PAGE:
This time smaller towns and villages bore the brunt of the pandemic. Lack of adequate health infrastructure complicated matters, causing large-scale deaths. Poor health insurance penetration in rural India meant that out-of-pocket medical expenses shot up. This caused rural demand to slump and has not recovered since.
A year on, the second wave of Covid is a distant memory. Thanks to vaccination, India handled the third wave effectively. For the third year in a row, rains were good. The Indian Meteorological Department has predicted a ‘normal’ monsoon in 2022 as well. Under the circumstances, is it time for rural demand to revive? HUL’s CEO and MD, Sanjiv Mehta, is hoping it will. In the recent analysts call, he said good harvest, decent rainfall, better agri prices and higher government capex are factors that could trigger rural demand. FMCG major Marico expects this revival to happen in the second half of the current fiscal provided the monsoon is good and the government spending is front-loaded.
Monsoon, heat wave
However, there are factors at play which could prevent a quick and a strong revival. While the 2021 South-West monsoon has been classified as normal, it had an extended run and this impacted harvest in certain parts of the country. Many farmers suffered from lower output and, consequently, lower realisation. Then came the heat wave which also hurt output. The government is fast revising downwards the wheat production on account of this. That apart, the heat wave has also caused the size of the wheat grain to shrink by 10-15 per cent. This is a quality issue and the farmer will not be able to get a good price for his produce despite high prices prevailing in the market. The heat wave is also impacting production of horticulture crops such as tomato and onion.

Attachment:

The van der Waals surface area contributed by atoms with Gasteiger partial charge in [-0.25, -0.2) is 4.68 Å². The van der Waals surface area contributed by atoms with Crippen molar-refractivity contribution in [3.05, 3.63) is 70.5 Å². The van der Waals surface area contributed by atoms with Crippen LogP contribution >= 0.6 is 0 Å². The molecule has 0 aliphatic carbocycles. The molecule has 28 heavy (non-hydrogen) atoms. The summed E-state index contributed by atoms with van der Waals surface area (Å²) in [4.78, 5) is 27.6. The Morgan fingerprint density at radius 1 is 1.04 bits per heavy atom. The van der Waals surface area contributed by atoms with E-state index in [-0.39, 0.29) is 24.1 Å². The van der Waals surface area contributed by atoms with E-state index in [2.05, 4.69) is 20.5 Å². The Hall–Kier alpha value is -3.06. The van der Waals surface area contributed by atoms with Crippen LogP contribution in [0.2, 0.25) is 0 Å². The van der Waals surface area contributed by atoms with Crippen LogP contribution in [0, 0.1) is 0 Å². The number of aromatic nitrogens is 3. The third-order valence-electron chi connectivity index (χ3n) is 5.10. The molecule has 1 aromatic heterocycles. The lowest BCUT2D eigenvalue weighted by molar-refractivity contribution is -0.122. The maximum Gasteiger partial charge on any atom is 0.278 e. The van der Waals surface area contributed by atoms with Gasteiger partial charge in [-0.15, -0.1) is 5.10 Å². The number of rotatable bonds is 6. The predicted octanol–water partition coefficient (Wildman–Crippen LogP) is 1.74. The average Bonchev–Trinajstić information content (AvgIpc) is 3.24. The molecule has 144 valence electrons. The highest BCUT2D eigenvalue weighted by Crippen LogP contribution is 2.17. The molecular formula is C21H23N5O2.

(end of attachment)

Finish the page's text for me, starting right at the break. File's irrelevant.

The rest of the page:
While IMD has said that the 2022 monsoon will be normal, there is a lot uncertainty on spatial coverage and its spread. Weather experts have warned that the monsoon will see ‘abrupt, intense rains interspersed by abnormally long dry spells’. They have also pointed out that the initial phase of the monsoon will be good. That augurs well for the sowing of the kharif crop. What is worrying is their forecast that the monsoon will withdraw quickly.